For the study, the researchers tested 80 blood samples from healthy control mice and mice harboring preclinical or clinically apparent breast cancers. They also studied a group of mice that experience conditions that commonly affect the results of cancer screening tests. The researchers found 36 blood biomarkers of breast cancer in this mouse model. Of these, two were elevated in the blood of tumor-bearing mice before the tumors could be seen or felt, indicating that they enabled early detection of the cancers.

The purpose of the study was not to find biomarkers for breast cancer that would be of use in humans, but rather to develop and test technologies in a preclinical model before embarking on human studies. "It remains to be tested whether any of the specific biomarkers identified in the mouse will be of use in humans, where disease and biological variation will be much greater than in a mouse model. It is more likely that we have developed a road map for conducting more effective biomarker studies in humans," Paulovich said.

Other Hutchinson Center collaborators on the study included Peter Nelson, M.D., and Christopher Kemp, Ph.D., of the Human Biology Division; Martin McIntosh, Ph.D., and Pei Wang, Ph.D., of the Public Health Sciences Division; and Phil Gafken, director of the Center's Proteomics Laboratory.

The study was made possible with funding from the Paul G. Allen Family Foundation and from the Clinical Proteomic Technology Assessment for Cancer (CPTAC) program of the National Cancer Institute.

At Fred Hutchinson Cancer Research Center, our interdisciplinary teams of world-renowned scientists and humanitarians work together to prevent, diagnose and treat cancer, HIV/AIDS and other diseases. Our researchers, including three Nobel laureates, bring a relentless pursuit and passion for health, knowledge and hope to their work and to the world. For more information, please visit fhcrc.org.

Kristen Woodward | EurekAlert!
Further information:
http://www.fhcrc.org

More articles from Life Sciences:

nachricht New risk factors for anxiety disorders
24.02.2017 | Julius-Maximilians-Universität Würzburg

nachricht Stingless bees have their nests protected by soldiers
24.02.2017 | Johannes Gutenberg-Universität Mainz

All articles from Life Sciences >>>

The most recent press releases about innovation >>>

Die letzten 5 Focus-News des innovations-reports im Überblick:

Im Focus: Breakthrough with a chain of gold atoms

In the field of nanoscience, an international team of physicists with participants from Konstanz has achieved a breakthrough in understanding heat transport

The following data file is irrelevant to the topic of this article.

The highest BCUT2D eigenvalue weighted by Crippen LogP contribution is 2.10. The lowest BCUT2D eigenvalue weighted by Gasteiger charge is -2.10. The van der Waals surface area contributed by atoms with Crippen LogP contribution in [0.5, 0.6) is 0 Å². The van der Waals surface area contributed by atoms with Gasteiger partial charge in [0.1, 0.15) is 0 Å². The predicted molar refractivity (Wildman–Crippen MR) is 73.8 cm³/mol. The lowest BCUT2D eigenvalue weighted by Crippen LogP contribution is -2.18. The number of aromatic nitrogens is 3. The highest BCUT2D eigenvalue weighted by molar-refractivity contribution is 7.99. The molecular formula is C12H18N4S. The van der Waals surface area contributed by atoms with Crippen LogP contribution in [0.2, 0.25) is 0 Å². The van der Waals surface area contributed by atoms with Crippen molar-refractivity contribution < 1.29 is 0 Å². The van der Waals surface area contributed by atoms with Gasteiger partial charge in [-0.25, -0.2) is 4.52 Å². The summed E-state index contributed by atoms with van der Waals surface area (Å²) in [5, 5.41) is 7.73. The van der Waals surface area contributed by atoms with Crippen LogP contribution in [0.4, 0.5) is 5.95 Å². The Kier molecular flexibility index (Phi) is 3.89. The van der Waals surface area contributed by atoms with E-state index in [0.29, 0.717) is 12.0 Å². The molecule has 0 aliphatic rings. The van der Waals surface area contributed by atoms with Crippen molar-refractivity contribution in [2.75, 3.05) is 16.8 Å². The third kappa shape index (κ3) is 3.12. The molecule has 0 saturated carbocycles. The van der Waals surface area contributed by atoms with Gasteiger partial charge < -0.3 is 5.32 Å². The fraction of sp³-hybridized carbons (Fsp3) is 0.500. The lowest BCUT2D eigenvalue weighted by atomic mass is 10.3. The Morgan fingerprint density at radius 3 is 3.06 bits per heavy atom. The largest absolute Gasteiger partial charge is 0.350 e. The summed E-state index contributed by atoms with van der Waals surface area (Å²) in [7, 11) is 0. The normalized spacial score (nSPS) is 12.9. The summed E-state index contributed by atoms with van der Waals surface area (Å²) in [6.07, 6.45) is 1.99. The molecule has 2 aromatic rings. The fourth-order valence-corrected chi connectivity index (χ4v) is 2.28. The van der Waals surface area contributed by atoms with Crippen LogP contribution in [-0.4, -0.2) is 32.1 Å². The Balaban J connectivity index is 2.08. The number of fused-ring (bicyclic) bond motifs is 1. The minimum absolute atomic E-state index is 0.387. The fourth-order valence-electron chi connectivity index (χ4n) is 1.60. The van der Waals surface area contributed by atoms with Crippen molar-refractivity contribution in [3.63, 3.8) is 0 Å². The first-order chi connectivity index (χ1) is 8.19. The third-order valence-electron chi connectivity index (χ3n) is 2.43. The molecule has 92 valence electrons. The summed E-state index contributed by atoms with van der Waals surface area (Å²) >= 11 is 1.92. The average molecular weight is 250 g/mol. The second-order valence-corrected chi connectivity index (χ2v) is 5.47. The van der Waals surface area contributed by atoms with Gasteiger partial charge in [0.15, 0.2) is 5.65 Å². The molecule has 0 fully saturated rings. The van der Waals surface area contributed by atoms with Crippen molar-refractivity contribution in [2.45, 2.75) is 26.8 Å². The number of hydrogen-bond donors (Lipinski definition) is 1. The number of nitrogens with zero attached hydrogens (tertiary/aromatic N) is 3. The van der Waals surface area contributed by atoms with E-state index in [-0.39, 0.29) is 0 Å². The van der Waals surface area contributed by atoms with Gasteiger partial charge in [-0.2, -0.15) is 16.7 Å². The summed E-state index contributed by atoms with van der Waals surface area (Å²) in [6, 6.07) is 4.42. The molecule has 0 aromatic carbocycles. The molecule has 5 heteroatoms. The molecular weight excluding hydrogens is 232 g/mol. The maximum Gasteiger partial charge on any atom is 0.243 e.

In the field of nanoscience, an international team of physicists with participants from Konstanz has achieved a breakthrough in understanding heat transport

Im Focus: DNA repair: a new letter in the cell alphabet

Results reveal how discoveries may be hidden in scientific “blind spots”

Cells need to repair damaged DNA in our genes to prevent the development of cancer and other diseases. Our cells therefore activate and send “repair-proteins”...

Im Focus: Dresdner scientists print tomorrow’s world

The Fraunhofer IWS Dresden and Technische Universität Dresden inaugurated their jointly operated Center for Additive Manufacturing Dresden (AMCD) with a festive ceremony on February 7, 2017. Scientists from various disciplines perform research on materials, additive manufacturing processes and innovative technologies, which build up components in a layer by layer process. This technology opens up new horizons for component design and combinations of functions. For example during fabrication, electrical conductors and sensors are already able to be additively manufactured into components. They provide information about stress conditions of a product during operation.

The 3D-printing technology, or additive manufacturing as it is often called, has long made the step out of scientific research laboratories into industrial...

Im Focus: Mimicking nature's cellular architectures via 3-D printing

Research offers new level of control over the structure of 3-D printed materials

Nature does amazing things with limited design materials. Grass, for example, can support its own weight, resist strong wind loads, and recover after being...

Im Focus: Three Magnetic States for Each Hole

Nanometer-scale magnetic perforated grids could create new possibilities for computing. Together with international colleagues, scientists from the Helmholtz Zentrum Dresden-Rossendorf (HZDR) have shown how a cobalt grid can be reliably programmed at room temperature. In addition they discovered that for every hole ("antidot") three magnetic states can be configured. The results have been published in the journal "Scientific Reports".

Physicist Dr. Rantej Bali from the HZDR, together with scientists from Singapore and Australia, designed a special grid structure in a thin layer of cobalt in...

All Focus news of the innovation-report >>>

Anzeige

Anzeige

Event News

Booth and panel discussion – The Lindau Nobel Laureate Meetings at the AAAS 2017 Annual Meeting

13.02.2017 | Event News

Complex Loading versus Hidden Reserves

10.02.2017 | Event News

International Conference on Crystal Growth in Freiburg

09.02.2017 | Event News

 
Latest News

Stingless bees have their nests protected by soldiers

24.02.2017 | Life Sciences

New risk factors for anxiety disorders

24.02.2017 | Life Sciences

MWC 2017: 5G Capital Berlin

24.02.2017 | Trade Fair News

VideoLinks
B2B-VideoLinks
More VideoLinks >>>